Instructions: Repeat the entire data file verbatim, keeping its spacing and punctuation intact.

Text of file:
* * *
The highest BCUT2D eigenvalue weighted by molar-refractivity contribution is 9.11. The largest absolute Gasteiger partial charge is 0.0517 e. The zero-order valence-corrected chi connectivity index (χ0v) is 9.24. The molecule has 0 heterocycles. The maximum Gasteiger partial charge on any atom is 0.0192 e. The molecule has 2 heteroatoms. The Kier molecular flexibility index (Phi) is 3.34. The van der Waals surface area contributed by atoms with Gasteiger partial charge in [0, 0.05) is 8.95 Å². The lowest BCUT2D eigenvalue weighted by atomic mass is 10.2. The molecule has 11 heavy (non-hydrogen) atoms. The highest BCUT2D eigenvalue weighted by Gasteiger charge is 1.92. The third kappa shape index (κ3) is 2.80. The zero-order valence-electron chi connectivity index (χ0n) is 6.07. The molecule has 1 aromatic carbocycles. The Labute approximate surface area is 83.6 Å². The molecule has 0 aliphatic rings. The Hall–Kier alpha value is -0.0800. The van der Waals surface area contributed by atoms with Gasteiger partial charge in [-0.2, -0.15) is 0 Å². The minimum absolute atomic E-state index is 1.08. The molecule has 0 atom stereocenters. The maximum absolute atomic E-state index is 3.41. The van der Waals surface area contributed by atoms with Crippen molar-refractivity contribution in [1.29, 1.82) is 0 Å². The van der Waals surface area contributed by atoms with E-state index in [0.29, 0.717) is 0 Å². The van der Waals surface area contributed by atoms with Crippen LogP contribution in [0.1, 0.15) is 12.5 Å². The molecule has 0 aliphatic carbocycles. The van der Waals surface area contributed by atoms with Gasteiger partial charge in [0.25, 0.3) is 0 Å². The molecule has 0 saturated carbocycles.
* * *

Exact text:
The highest BCUT2D eigenvalue weighted by molar-refractivity contribution is 9.11. The largest absolute Gasteiger partial charge is 0.0517 e. The zero-order valence-corrected chi connectivity index (χ0v) is 9.24. The molecule has 0 heterocycles. The maximum Gasteiger partial charge on any atom is 0.0192 e. The molecule has 2 heteroatoms. The Kier molecular flexibility index (Phi) is 3.34. The van der Waals surface area contributed by atoms with Gasteiger partial charge in [0, 0.05) is 8.95 Å². The lowest BCUT2D eigenvalue weighted by atomic mass is 10.2. The molecule has 11 heavy (non-hydrogen) atoms. The highest BCUT2D eigenvalue weighted by Gasteiger charge is 1.92. The third kappa shape index (κ3) is 2.80. The zero-order valence-electron chi connectivity index (χ0n) is 6.07. The molecule has 1 aromatic carbocycles. The Labute approximate surface area is 83.6 Å². The molecule has 0 aliphatic rings. The Hall–Kier alpha value is -0.0800. The van der Waals surface area contributed by atoms with Gasteiger partial charge in [-0.2, -0.15) is 0 Å². The minimum absolute atomic E-state index is 1.08. The molecule has 0 atom stereocenters. The maximum absolute atomic E-state index is 3.41. The van der Waals surface area contributed by atoms with Crippen molar-refractivity contribution in [1.29, 1.82) is 0 Å². The van der Waals surface area contributed by atoms with E-state index in [0.29, 0.717) is 0 Å². The van der Waals surface area contributed by atoms with Crippen LogP contribution in [0.1, 0.15) is 12.5 Å². The molecule has 0 aliphatic carbocycles. The van der Waals surface area contributed by atoms with Gasteiger partial charge in [0.25, 0.3) is 0 Å². The molecule has 0 saturated carbocycles.